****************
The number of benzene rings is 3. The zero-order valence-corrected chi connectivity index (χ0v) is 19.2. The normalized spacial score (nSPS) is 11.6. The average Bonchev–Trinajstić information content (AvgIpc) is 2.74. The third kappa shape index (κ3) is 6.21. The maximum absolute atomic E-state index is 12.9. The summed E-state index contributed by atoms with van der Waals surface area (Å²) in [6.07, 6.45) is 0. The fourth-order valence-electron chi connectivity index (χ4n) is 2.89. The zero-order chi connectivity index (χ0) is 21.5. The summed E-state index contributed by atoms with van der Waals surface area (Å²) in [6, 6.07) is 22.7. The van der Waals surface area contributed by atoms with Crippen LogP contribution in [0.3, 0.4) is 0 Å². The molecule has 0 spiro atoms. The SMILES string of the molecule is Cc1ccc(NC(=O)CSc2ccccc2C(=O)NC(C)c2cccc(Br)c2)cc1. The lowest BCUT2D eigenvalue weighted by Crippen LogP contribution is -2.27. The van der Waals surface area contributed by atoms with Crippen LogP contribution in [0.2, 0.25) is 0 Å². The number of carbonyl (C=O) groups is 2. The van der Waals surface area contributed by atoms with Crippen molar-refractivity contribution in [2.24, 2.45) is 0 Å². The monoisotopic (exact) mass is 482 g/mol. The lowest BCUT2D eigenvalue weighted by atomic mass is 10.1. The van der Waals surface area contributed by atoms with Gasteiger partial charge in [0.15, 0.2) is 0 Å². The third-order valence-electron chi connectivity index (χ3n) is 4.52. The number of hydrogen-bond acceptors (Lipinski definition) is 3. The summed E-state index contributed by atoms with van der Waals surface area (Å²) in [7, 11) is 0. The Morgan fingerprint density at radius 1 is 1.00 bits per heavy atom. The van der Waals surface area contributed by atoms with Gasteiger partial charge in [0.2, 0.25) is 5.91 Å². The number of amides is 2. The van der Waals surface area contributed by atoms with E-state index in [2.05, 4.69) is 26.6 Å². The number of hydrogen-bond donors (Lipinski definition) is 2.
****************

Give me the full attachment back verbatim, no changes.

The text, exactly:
The number of benzene rings is 3. The zero-order valence-corrected chi connectivity index (χ0v) is 19.2. The normalized spacial score (nSPS) is 11.6. The average Bonchev–Trinajstić information content (AvgIpc) is 2.74. The third kappa shape index (κ3) is 6.21. The maximum absolute atomic E-state index is 12.9. The summed E-state index contributed by atoms with van der Waals surface area (Å²) in [6.07, 6.45) is 0. The fourth-order valence-electron chi connectivity index (χ4n) is 2.89. The zero-order chi connectivity index (χ0) is 21.5. The summed E-state index contributed by atoms with van der Waals surface area (Å²) in [6, 6.07) is 22.7. The van der Waals surface area contributed by atoms with Crippen LogP contribution in [0.3, 0.4) is 0 Å². The molecule has 0 spiro atoms. The SMILES string of the molecule is Cc1ccc(NC(=O)CSc2ccccc2C(=O)NC(C)c2cccc(Br)c2)cc1. The lowest BCUT2D eigenvalue weighted by Crippen LogP contribution is -2.27. The van der Waals surface area contributed by atoms with Crippen LogP contribution in [0.2, 0.25) is 0 Å². The number of carbonyl (C=O) groups is 2. The van der Waals surface area contributed by atoms with Crippen molar-refractivity contribution in [2.24, 2.45) is 0 Å². The monoisotopic (exact) mass is 482 g/mol. The lowest BCUT2D eigenvalue weighted by atomic mass is 10.1. The van der Waals surface area contributed by atoms with Gasteiger partial charge in [0.15, 0.2) is 0 Å². The third-order valence-electron chi connectivity index (χ3n) is 4.52. The number of hydrogen-bond acceptors (Lipinski definition) is 3. The summed E-state index contributed by atoms with van der Waals surface area (Å²) in [7, 11) is 0. The Morgan fingerprint density at radius 1 is 1.00 bits per heavy atom. The van der Waals surface area contributed by atoms with Gasteiger partial charge in [0.2, 0.25) is 5.91 Å². The number of amides is 2. The van der Waals surface area contributed by atoms with E-state index in [2.05, 4.69) is 26.6 Å². The number of hydrogen-bond donors (Lipinski definition) is 2.